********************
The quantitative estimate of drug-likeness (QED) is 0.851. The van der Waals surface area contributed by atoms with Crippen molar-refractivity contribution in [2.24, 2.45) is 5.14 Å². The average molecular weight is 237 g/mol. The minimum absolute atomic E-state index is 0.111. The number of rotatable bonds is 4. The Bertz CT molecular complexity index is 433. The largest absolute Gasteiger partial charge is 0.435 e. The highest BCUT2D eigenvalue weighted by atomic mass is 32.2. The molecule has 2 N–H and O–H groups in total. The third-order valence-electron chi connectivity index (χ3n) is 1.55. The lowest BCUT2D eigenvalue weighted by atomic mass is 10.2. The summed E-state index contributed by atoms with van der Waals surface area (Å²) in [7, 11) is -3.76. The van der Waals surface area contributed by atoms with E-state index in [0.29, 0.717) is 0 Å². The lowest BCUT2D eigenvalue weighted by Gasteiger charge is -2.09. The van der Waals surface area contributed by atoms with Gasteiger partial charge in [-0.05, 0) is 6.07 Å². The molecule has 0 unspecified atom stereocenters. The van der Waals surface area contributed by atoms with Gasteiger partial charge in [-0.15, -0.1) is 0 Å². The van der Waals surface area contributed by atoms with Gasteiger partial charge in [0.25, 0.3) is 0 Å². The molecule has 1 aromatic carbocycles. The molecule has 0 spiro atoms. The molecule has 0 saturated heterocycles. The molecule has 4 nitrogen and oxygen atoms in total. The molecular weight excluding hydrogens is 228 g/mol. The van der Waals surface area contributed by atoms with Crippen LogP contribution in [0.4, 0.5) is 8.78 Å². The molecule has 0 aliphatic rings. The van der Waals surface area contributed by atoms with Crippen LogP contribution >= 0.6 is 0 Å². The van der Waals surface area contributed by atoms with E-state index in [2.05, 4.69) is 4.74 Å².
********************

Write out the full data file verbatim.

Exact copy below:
The quantitative estimate of drug-likeness (QED) is 0.851. The van der Waals surface area contributed by atoms with Crippen molar-refractivity contribution in [2.24, 2.45) is 5.14 Å². The average molecular weight is 237 g/mol. The minimum absolute atomic E-state index is 0.111. The number of rotatable bonds is 4. The Bertz CT molecular complexity index is 433. The largest absolute Gasteiger partial charge is 0.435 e. The highest BCUT2D eigenvalue weighted by atomic mass is 32.2. The molecule has 2 N–H and O–H groups in total. The third-order valence-electron chi connectivity index (χ3n) is 1.55. The lowest BCUT2D eigenvalue weighted by atomic mass is 10.2. The summed E-state index contributed by atoms with van der Waals surface area (Å²) in [7, 11) is -3.76. The van der Waals surface area contributed by atoms with E-state index in [0.29, 0.717) is 0 Å². The lowest BCUT2D eigenvalue weighted by Gasteiger charge is -2.09. The van der Waals surface area contributed by atoms with Gasteiger partial charge in [-0.05, 0) is 6.07 Å². The molecule has 0 unspecified atom stereocenters. The van der Waals surface area contributed by atoms with Gasteiger partial charge in [-0.15, -0.1) is 0 Å². The van der Waals surface area contributed by atoms with Gasteiger partial charge in [0.25, 0.3) is 0 Å². The molecule has 1 aromatic carbocycles. The molecule has 0 spiro atoms. The molecule has 0 saturated heterocycles. The molecule has 4 nitrogen and oxygen atoms in total. The molecular weight excluding hydrogens is 228 g/mol. The van der Waals surface area contributed by atoms with Crippen LogP contribution in [0.4, 0.5) is 8.78 Å². The molecule has 0 aliphatic rings. The van der Waals surface area contributed by atoms with Crippen LogP contribution >= 0.6 is 0 Å². The van der Waals surface area contributed by atoms with E-state index in [2.05, 4.69) is 4.74 Å².